Rogers suggested that “we’re all here to essentially turn you on, some of us do it by dressing up as vaudevillian race caller from 1973 singing just a little bit out of tune and being a bit generous in that regard by not overwhelming you. Others choose to overwhelm you by being blistering talented and heartfelt. I played with that man twenty one years ago and when I put him to bed at seven a.m. this morning and the Adelaide Hilton I gave him a kiss on the cheek and said it’s a fucking good life, isn’t it!” With that in mind he sang a beautiful song about heroin aptly titled Happiness Is A Warm Trombone.
It must be hard for guys like Pyke and Jamieson to come out after the likes of Rogers and Cheney. Pyke looked a little lost without his acoustic guitar but having said that Martha My Dear was solid. Jamieson took it down a notch with I’m So Tired with Pyke returning for his best moment of the night playing Blackbird. It was almost like this song was tailor made for Pyke.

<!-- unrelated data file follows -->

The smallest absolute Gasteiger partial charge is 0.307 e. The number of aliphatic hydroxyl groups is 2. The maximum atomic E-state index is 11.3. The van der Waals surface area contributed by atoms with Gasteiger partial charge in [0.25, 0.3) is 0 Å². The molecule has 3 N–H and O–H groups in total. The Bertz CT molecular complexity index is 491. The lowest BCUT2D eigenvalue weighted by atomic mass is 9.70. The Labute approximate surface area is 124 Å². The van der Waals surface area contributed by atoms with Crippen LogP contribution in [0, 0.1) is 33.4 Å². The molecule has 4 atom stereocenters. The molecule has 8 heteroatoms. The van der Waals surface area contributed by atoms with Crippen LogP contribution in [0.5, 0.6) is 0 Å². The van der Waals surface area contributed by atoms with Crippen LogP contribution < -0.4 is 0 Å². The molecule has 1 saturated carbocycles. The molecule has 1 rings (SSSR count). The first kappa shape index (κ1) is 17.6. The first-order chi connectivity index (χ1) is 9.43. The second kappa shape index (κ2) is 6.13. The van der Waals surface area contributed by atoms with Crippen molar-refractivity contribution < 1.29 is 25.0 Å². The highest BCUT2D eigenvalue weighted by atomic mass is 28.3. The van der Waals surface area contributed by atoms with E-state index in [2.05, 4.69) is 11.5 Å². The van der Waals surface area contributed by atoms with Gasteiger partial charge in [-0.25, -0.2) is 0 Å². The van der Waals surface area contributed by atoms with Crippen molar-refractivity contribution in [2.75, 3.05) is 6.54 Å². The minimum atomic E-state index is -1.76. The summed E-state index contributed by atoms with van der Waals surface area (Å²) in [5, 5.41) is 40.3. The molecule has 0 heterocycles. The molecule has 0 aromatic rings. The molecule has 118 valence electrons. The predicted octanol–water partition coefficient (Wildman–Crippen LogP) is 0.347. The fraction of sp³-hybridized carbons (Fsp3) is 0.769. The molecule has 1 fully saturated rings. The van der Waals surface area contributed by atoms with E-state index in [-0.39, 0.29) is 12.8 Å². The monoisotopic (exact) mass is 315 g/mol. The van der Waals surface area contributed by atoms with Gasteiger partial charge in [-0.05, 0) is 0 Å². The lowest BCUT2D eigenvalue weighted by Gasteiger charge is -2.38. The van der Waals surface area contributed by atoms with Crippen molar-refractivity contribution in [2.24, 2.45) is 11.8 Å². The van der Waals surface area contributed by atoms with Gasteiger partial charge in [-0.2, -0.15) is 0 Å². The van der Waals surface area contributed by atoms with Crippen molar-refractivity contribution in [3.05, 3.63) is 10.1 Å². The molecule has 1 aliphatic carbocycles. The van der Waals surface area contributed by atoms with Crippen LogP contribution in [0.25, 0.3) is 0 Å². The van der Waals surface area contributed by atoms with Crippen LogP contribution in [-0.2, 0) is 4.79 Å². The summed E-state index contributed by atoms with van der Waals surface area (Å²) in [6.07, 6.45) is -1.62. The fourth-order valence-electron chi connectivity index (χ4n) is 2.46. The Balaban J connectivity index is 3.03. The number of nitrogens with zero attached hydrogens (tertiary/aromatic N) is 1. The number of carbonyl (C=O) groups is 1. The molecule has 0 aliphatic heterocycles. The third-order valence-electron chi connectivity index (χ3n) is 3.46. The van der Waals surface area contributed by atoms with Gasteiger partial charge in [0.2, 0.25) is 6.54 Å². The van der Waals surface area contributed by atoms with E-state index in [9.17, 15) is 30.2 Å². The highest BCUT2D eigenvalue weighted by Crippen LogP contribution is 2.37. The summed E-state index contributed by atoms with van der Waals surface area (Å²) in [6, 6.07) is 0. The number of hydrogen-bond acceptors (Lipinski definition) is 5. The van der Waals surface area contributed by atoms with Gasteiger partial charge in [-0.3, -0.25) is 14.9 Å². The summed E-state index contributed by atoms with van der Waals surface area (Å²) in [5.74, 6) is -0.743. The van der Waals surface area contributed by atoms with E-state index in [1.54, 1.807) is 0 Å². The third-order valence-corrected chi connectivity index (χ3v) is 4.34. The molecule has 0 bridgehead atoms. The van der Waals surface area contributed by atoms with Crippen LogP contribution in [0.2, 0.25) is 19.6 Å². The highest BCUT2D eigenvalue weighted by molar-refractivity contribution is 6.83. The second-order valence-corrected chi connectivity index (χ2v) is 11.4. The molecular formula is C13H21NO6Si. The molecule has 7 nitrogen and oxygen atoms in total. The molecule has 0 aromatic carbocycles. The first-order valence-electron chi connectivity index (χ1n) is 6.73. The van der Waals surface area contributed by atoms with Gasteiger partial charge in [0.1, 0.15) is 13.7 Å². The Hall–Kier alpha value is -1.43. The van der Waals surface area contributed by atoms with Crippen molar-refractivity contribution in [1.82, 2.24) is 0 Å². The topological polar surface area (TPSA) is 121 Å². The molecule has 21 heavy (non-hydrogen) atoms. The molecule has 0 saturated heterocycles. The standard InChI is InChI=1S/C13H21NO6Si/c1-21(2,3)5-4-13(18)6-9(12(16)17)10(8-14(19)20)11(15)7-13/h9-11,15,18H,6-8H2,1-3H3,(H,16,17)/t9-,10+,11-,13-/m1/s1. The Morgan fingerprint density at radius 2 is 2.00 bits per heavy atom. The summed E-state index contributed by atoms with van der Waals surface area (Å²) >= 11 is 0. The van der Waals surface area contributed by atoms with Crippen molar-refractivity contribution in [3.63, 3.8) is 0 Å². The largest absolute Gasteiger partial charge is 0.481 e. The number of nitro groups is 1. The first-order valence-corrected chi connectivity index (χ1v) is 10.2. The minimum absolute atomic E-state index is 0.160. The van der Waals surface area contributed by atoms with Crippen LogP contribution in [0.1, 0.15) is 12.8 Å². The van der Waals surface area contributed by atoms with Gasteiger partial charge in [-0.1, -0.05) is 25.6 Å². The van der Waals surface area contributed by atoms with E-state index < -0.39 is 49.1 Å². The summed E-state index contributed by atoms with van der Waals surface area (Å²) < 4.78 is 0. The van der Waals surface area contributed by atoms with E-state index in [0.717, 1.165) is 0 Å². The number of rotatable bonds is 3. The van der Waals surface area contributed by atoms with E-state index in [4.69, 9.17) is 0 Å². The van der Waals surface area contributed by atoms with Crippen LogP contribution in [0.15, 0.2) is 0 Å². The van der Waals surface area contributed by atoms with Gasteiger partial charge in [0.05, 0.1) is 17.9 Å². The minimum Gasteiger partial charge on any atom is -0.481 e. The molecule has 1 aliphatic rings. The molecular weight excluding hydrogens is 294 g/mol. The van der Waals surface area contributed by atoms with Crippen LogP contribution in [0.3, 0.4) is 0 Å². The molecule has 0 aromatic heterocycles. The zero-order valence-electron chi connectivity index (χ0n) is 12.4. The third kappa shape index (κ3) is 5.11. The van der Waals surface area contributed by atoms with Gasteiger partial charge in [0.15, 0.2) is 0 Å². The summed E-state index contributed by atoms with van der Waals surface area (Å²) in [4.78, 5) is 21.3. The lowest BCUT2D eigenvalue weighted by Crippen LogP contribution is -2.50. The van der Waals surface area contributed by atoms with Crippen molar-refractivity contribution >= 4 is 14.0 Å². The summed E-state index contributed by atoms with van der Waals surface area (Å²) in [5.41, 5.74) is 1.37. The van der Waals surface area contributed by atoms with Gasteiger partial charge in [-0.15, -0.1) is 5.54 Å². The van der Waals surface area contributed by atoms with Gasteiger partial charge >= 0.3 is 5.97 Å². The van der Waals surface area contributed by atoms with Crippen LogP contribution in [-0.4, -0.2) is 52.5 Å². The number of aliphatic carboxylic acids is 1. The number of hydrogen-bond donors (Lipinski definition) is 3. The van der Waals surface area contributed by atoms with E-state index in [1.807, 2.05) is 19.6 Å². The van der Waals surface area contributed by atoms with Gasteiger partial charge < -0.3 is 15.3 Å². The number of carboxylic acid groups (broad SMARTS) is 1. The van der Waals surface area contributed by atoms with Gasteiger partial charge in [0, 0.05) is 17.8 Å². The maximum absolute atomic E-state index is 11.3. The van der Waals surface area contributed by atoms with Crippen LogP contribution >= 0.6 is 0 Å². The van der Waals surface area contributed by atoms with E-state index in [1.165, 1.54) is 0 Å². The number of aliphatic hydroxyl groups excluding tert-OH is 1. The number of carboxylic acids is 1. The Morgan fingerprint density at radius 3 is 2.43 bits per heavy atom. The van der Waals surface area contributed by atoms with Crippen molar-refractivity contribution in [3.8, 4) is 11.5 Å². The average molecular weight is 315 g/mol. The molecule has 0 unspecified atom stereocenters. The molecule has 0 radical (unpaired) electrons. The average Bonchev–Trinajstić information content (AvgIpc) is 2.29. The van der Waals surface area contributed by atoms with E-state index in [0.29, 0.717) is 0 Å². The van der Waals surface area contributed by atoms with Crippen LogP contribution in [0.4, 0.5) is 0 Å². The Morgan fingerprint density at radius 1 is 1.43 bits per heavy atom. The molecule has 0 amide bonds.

Rogers seemed on top of the theatrical banter replying to Pyke’s devotee’s saying “yes, he’s handsome! A wonderful singer and a dexterous guitar player who’s written five albums of unusual clarity” but asserted “what has he ever given us? Rattle your tram tickets if you appreciate Josh Pyke and his beautiful voice. All you gentlemen rattle your fooking jewellery!” Piggies followed complete with a pig noise and sound effects.
Rogers got deep and said “I love this city but we need to talk” serving as a precursor to Rocky Raccoon combining with Pyke on harmonies. Jamieson really found his feet on Don’t Pass Me By followed by plenty of grunt with Cheney knocking out a rocking Why Don’t We Do It In The Road. I reckon Jamieson’s stellar moment was the ballad I Will, bloody great! The first set closed with Pyke singing Julia then it was a twenty minute intermission.